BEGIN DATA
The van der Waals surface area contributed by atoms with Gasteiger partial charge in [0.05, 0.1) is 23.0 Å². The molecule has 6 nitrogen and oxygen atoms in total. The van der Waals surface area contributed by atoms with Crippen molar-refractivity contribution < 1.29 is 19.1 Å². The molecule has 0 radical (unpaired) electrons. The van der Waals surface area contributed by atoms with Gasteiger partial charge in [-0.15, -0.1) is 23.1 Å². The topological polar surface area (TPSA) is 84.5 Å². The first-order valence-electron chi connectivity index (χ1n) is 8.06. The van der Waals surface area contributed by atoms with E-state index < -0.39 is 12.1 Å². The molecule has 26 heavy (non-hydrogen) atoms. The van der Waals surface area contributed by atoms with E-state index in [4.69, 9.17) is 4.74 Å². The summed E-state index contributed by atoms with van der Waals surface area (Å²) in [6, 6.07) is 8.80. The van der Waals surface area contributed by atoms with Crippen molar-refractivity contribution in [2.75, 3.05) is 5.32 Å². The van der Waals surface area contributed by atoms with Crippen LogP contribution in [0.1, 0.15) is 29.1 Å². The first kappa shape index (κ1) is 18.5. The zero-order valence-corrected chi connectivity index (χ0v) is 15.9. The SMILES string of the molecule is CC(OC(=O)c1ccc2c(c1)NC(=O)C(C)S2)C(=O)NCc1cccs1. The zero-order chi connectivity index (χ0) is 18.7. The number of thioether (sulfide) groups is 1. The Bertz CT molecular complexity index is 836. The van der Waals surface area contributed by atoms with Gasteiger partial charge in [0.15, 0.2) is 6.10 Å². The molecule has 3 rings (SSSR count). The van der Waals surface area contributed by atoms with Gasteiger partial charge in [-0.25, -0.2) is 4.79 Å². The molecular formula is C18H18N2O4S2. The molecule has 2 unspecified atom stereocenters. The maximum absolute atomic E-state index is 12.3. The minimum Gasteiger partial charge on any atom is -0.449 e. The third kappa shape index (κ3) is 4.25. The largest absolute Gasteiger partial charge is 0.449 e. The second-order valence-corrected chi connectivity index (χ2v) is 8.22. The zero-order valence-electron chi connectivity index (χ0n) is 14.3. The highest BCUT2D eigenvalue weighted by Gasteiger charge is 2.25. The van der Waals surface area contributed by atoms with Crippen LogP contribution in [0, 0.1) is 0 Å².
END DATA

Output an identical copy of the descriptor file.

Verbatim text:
The van der Waals surface area contributed by atoms with Gasteiger partial charge in [0.05, 0.1) is 23.0 Å². The molecule has 6 nitrogen and oxygen atoms in total. The van der Waals surface area contributed by atoms with Crippen molar-refractivity contribution < 1.29 is 19.1 Å². The molecule has 0 radical (unpaired) electrons. The van der Waals surface area contributed by atoms with Gasteiger partial charge in [-0.15, -0.1) is 23.1 Å². The topological polar surface area (TPSA) is 84.5 Å². The first-order valence-electron chi connectivity index (χ1n) is 8.06. The van der Waals surface area contributed by atoms with E-state index < -0.39 is 12.1 Å². The molecule has 26 heavy (non-hydrogen) atoms. The van der Waals surface area contributed by atoms with E-state index in [4.69, 9.17) is 4.74 Å². The summed E-state index contributed by atoms with van der Waals surface area (Å²) in [6, 6.07) is 8.80. The van der Waals surface area contributed by atoms with Crippen molar-refractivity contribution in [2.75, 3.05) is 5.32 Å². The van der Waals surface area contributed by atoms with Crippen LogP contribution in [0.1, 0.15) is 29.1 Å². The first kappa shape index (κ1) is 18.5. The zero-order valence-corrected chi connectivity index (χ0v) is 15.9. The SMILES string of the molecule is CC(OC(=O)c1ccc2c(c1)NC(=O)C(C)S2)C(=O)NCc1cccs1. The zero-order chi connectivity index (χ0) is 18.7. The number of thioether (sulfide) groups is 1. The Bertz CT molecular complexity index is 836. The van der Waals surface area contributed by atoms with Gasteiger partial charge in [0.15, 0.2) is 6.10 Å². The molecule has 3 rings (SSSR count). The van der Waals surface area contributed by atoms with Gasteiger partial charge in [-0.25, -0.2) is 4.79 Å². The molecular formula is C18H18N2O4S2. The molecule has 2 unspecified atom stereocenters. The maximum absolute atomic E-state index is 12.3. The minimum Gasteiger partial charge on any atom is -0.449 e. The third kappa shape index (κ3) is 4.25. The largest absolute Gasteiger partial charge is 0.449 e. The second-order valence-corrected chi connectivity index (χ2v) is 8.22. The zero-order valence-electron chi connectivity index (χ0n) is 14.3. The highest BCUT2D eigenvalue weighted by Gasteiger charge is 2.25. The van der Waals surface area contributed by atoms with Crippen LogP contribution in [0, 0.1) is 0 Å².